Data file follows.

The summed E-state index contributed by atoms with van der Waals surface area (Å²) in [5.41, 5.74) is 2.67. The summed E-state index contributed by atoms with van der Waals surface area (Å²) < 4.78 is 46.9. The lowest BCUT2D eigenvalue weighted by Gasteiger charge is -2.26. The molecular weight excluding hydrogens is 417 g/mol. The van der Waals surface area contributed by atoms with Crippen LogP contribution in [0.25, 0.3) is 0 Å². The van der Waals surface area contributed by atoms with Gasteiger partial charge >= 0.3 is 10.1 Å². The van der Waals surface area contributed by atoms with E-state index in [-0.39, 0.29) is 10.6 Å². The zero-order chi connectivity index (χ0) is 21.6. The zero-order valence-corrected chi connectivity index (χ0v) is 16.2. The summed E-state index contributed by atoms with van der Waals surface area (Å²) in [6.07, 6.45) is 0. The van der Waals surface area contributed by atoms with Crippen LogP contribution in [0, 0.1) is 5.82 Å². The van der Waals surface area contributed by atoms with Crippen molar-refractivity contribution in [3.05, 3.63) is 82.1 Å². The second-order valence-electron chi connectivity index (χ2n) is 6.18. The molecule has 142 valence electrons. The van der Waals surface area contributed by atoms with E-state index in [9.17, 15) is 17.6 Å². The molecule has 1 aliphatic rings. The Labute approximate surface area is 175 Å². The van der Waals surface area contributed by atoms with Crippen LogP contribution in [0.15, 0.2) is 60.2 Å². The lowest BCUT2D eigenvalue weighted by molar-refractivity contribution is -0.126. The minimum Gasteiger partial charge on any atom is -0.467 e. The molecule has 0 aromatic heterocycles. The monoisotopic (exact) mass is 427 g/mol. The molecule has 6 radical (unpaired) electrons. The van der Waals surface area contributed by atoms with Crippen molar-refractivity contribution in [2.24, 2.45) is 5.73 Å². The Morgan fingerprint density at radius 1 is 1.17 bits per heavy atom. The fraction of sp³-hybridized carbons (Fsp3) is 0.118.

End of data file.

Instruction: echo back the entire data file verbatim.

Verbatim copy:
The summed E-state index contributed by atoms with van der Waals surface area (Å²) in [5.41, 5.74) is 2.67. The summed E-state index contributed by atoms with van der Waals surface area (Å²) < 4.78 is 46.9. The lowest BCUT2D eigenvalue weighted by Gasteiger charge is -2.26. The molecular weight excluding hydrogens is 417 g/mol. The van der Waals surface area contributed by atoms with Crippen LogP contribution in [0.25, 0.3) is 0 Å². The van der Waals surface area contributed by atoms with Gasteiger partial charge >= 0.3 is 10.1 Å². The van der Waals surface area contributed by atoms with E-state index in [-0.39, 0.29) is 10.6 Å². The zero-order chi connectivity index (χ0) is 21.6. The zero-order valence-corrected chi connectivity index (χ0v) is 16.2. The summed E-state index contributed by atoms with van der Waals surface area (Å²) in [6.07, 6.45) is 0. The van der Waals surface area contributed by atoms with Crippen LogP contribution in [0, 0.1) is 5.82 Å². The van der Waals surface area contributed by atoms with Crippen molar-refractivity contribution in [3.05, 3.63) is 82.1 Å². The second-order valence-electron chi connectivity index (χ2n) is 6.18. The molecule has 142 valence electrons. The van der Waals surface area contributed by atoms with E-state index in [9.17, 15) is 17.6 Å². The molecule has 1 aliphatic rings. The Labute approximate surface area is 175 Å². The van der Waals surface area contributed by atoms with Crippen LogP contribution in [0.15, 0.2) is 60.2 Å². The lowest BCUT2D eigenvalue weighted by molar-refractivity contribution is -0.126. The minimum Gasteiger partial charge on any atom is -0.467 e. The molecule has 0 aromatic heterocycles. The monoisotopic (exact) mass is 427 g/mol. The molecule has 6 radical (unpaired) electrons. The van der Waals surface area contributed by atoms with Crippen molar-refractivity contribution in [2.24, 2.45) is 5.73 Å². The Morgan fingerprint density at radius 1 is 1.17 bits per heavy atom. The fraction of sp³-hybridized carbons (Fsp3) is 0.118.